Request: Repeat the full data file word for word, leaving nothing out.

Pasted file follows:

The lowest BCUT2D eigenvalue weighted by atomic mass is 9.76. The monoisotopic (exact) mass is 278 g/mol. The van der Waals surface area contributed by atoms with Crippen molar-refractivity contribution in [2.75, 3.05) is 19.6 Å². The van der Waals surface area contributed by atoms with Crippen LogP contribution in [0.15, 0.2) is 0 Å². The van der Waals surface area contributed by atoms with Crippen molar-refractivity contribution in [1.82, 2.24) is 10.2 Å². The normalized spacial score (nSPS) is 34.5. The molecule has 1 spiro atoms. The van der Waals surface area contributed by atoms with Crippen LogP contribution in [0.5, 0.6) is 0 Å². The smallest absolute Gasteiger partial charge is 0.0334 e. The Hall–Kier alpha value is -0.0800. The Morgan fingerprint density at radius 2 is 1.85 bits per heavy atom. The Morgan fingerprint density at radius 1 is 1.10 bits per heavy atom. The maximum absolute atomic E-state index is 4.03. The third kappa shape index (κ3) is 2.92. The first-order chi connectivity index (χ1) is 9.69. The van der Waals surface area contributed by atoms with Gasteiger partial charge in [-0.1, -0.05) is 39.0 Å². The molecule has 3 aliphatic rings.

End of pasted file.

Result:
The lowest BCUT2D eigenvalue weighted by atomic mass is 9.76. The monoisotopic (exact) mass is 278 g/mol. The van der Waals surface area contributed by atoms with Crippen molar-refractivity contribution in [2.75, 3.05) is 19.6 Å². The van der Waals surface area contributed by atoms with Crippen LogP contribution in [0.15, 0.2) is 0 Å². The van der Waals surface area contributed by atoms with Crippen molar-refractivity contribution in [1.82, 2.24) is 10.2 Å². The normalized spacial score (nSPS) is 34.5. The molecule has 1 spiro atoms. The van der Waals surface area contributed by atoms with Crippen LogP contribution in [0.5, 0.6) is 0 Å². The smallest absolute Gasteiger partial charge is 0.0334 e. The Hall–Kier alpha value is -0.0800. The Morgan fingerprint density at radius 2 is 1.85 bits per heavy atom. The Morgan fingerprint density at radius 1 is 1.10 bits per heavy atom. The maximum absolute atomic E-state index is 4.03. The third kappa shape index (κ3) is 2.92. The first-order chi connectivity index (χ1) is 9.69. The van der Waals surface area contributed by atoms with Gasteiger partial charge in [-0.1, -0.05) is 39.0 Å². The molecule has 3 aliphatic rings.